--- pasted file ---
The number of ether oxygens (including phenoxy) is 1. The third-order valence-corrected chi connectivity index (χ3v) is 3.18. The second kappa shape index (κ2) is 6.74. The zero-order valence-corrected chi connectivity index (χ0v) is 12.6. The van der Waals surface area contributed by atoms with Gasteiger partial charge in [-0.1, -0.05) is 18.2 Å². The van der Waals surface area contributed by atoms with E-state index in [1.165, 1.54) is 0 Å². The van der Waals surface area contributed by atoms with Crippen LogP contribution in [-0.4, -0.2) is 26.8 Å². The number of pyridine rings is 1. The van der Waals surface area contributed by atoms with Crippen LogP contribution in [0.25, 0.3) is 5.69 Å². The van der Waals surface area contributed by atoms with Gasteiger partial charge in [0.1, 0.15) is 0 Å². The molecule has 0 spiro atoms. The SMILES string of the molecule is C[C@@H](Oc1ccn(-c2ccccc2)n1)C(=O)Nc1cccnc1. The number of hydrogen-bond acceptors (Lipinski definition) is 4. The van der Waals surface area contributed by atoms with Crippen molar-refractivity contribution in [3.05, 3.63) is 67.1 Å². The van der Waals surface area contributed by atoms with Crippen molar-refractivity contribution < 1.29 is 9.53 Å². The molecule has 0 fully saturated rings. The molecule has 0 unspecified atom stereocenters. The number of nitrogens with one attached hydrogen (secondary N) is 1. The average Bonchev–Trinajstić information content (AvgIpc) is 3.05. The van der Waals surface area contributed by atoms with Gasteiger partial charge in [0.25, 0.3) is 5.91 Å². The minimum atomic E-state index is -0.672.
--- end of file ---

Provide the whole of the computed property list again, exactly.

The number of ether oxygens (including phenoxy) is 1. The third-order valence-corrected chi connectivity index (χ3v) is 3.18. The second kappa shape index (κ2) is 6.74. The zero-order valence-corrected chi connectivity index (χ0v) is 12.6. The van der Waals surface area contributed by atoms with Gasteiger partial charge in [-0.1, -0.05) is 18.2 Å². The van der Waals surface area contributed by atoms with E-state index in [1.165, 1.54) is 0 Å². The van der Waals surface area contributed by atoms with Crippen LogP contribution in [-0.4, -0.2) is 26.8 Å². The number of pyridine rings is 1. The van der Waals surface area contributed by atoms with Crippen LogP contribution in [0.25, 0.3) is 5.69 Å². The van der Waals surface area contributed by atoms with Gasteiger partial charge in [0.1, 0.15) is 0 Å². The molecule has 0 spiro atoms. The SMILES string of the molecule is C[C@@H](Oc1ccn(-c2ccccc2)n1)C(=O)Nc1cccnc1. The number of hydrogen-bond acceptors (Lipinski definition) is 4. The van der Waals surface area contributed by atoms with Crippen molar-refractivity contribution in [3.05, 3.63) is 67.1 Å². The van der Waals surface area contributed by atoms with Crippen molar-refractivity contribution < 1.29 is 9.53 Å². The molecule has 0 fully saturated rings. The molecule has 0 unspecified atom stereocenters. The number of nitrogens with one attached hydrogen (secondary N) is 1. The average Bonchev–Trinajstić information content (AvgIpc) is 3.05. The van der Waals surface area contributed by atoms with Gasteiger partial charge in [0.25, 0.3) is 5.91 Å². The minimum atomic E-state index is -0.672.